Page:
The first respondent’s opposing affidavit is sworn to by Arun Mooljee, its director. It is to the following effect. In November 2008 the second respondent sought to have the first respondent’s property stand 1092 Umtali Township leased to him. A lease agreement was drawn up and signed for that purpose. In March 2009 the second respondent offered to purchase the property. It was agreed that the property be sold to the second respondent for the sum of US$140 000.00 to be paid in instalments within one year. It was also agreed that until the purchase price was fully paid, the lease agreement would remain in force with the rental of $1000.00 being payable every month. The first respondent instructed its legal practitioners to get the second respondent to sign the agreement of sale. He did not sign the document but started paying the purchase price as had been verbally agreed.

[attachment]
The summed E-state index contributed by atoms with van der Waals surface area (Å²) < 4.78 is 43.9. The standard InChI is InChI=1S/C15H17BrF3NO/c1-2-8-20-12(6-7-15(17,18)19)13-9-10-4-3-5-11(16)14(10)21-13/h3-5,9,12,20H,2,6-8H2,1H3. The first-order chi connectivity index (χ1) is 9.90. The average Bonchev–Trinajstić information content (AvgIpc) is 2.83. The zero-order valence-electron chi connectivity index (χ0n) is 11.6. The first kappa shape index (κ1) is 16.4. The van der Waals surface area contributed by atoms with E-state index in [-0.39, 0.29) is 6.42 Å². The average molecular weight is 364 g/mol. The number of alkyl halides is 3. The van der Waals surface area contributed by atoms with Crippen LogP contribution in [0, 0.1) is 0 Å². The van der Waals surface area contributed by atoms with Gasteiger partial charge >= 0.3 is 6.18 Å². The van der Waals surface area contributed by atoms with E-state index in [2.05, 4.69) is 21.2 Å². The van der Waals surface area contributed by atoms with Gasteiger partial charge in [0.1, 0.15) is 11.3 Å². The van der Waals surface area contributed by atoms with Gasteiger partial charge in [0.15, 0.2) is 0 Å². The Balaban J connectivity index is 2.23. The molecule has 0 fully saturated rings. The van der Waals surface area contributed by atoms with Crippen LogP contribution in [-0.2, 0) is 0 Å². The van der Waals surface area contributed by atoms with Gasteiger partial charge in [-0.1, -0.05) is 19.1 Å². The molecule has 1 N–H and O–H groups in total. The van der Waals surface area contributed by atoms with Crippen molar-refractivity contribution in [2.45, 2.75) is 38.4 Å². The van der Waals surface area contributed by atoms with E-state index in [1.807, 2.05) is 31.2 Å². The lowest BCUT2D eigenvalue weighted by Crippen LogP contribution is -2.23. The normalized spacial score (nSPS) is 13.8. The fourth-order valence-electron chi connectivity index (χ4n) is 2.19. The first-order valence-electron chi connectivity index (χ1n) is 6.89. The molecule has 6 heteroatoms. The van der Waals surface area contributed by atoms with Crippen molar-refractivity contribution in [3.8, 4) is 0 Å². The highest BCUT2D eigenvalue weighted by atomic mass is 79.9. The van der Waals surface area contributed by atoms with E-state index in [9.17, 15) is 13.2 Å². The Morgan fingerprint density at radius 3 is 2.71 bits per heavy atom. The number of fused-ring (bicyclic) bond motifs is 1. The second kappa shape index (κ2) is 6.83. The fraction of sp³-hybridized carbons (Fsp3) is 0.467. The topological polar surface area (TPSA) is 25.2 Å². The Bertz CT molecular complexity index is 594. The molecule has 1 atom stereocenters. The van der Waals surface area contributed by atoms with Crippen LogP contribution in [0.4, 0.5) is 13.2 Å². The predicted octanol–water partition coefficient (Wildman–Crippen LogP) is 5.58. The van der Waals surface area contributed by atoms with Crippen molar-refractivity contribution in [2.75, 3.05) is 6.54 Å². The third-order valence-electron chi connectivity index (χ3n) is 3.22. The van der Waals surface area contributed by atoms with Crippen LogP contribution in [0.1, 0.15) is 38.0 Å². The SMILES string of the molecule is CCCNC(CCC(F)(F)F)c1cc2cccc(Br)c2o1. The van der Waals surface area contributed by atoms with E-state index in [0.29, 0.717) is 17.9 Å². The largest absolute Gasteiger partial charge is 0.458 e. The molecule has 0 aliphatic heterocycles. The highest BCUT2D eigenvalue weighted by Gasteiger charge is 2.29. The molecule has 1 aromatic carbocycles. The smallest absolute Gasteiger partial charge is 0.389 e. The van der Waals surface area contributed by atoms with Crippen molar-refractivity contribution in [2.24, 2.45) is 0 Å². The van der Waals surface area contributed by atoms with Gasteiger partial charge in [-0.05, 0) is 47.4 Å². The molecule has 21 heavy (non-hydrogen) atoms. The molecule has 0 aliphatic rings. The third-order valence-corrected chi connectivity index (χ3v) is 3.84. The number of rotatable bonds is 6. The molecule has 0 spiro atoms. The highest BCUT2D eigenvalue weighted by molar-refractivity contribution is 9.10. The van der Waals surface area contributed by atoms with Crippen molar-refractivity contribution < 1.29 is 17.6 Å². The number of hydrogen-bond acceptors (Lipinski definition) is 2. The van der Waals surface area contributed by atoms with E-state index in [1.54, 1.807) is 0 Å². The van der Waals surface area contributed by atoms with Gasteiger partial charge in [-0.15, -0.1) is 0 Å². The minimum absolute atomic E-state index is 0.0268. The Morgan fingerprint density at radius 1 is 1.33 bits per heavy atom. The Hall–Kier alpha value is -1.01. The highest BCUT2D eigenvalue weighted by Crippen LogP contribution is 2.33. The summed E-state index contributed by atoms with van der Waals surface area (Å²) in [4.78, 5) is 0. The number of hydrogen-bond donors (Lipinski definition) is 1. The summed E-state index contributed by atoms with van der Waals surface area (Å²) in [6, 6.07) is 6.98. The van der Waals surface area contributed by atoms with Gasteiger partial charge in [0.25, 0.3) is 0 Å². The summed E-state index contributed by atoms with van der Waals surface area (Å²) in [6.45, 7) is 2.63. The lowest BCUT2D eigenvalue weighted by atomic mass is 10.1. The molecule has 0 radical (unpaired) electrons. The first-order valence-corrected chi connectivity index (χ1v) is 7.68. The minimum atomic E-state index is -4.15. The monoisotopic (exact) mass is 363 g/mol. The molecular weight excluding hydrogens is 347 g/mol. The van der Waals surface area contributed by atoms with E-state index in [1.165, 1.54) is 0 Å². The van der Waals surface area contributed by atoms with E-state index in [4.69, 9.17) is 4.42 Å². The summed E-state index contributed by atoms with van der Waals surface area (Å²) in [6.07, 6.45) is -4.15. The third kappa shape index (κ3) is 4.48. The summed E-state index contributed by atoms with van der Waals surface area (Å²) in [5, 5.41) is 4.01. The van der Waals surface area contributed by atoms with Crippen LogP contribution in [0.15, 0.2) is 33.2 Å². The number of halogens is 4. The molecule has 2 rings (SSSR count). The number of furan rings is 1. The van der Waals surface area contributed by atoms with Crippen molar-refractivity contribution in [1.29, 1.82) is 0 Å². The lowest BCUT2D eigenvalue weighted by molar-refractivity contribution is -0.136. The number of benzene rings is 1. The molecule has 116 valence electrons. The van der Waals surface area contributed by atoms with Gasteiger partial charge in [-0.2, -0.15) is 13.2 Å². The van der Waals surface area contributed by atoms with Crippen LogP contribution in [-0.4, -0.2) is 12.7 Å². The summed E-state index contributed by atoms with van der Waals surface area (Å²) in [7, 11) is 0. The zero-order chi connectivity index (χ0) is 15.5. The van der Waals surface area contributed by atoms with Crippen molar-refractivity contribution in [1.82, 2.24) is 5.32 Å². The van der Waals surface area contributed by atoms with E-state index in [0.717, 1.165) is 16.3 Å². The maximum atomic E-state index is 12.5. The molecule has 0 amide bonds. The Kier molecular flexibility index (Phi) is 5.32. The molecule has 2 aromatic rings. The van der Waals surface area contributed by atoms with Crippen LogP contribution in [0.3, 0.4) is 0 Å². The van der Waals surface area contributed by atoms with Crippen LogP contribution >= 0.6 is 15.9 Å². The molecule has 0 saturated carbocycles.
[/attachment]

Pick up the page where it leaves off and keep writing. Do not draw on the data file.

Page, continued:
In March 2010 the second respondent approached the first respondent seeking authority to mortgage the property in favour of NMB Bank so he could obtain a loan to service the full purchase price of the property. The first respondent agreed to this arrangement. NMB Bank then registered a bond over the property and in addition the bank also required the first respondent to sign a surety deed in its favour. The first respondent did so sign the surety deed and surrendered the title deed.
However, second respondent failed to service the bank loan nor did he pay the purchase price of the property in full. As a result, the Bank threatened foreclosure, and to save its property the first respondent decided to pay off the balance due to the Bank. It paid the sum of $31 668.80 being the balance due to the bank after which the bank released title deeds to the first respondent. This was on 10 February 2013.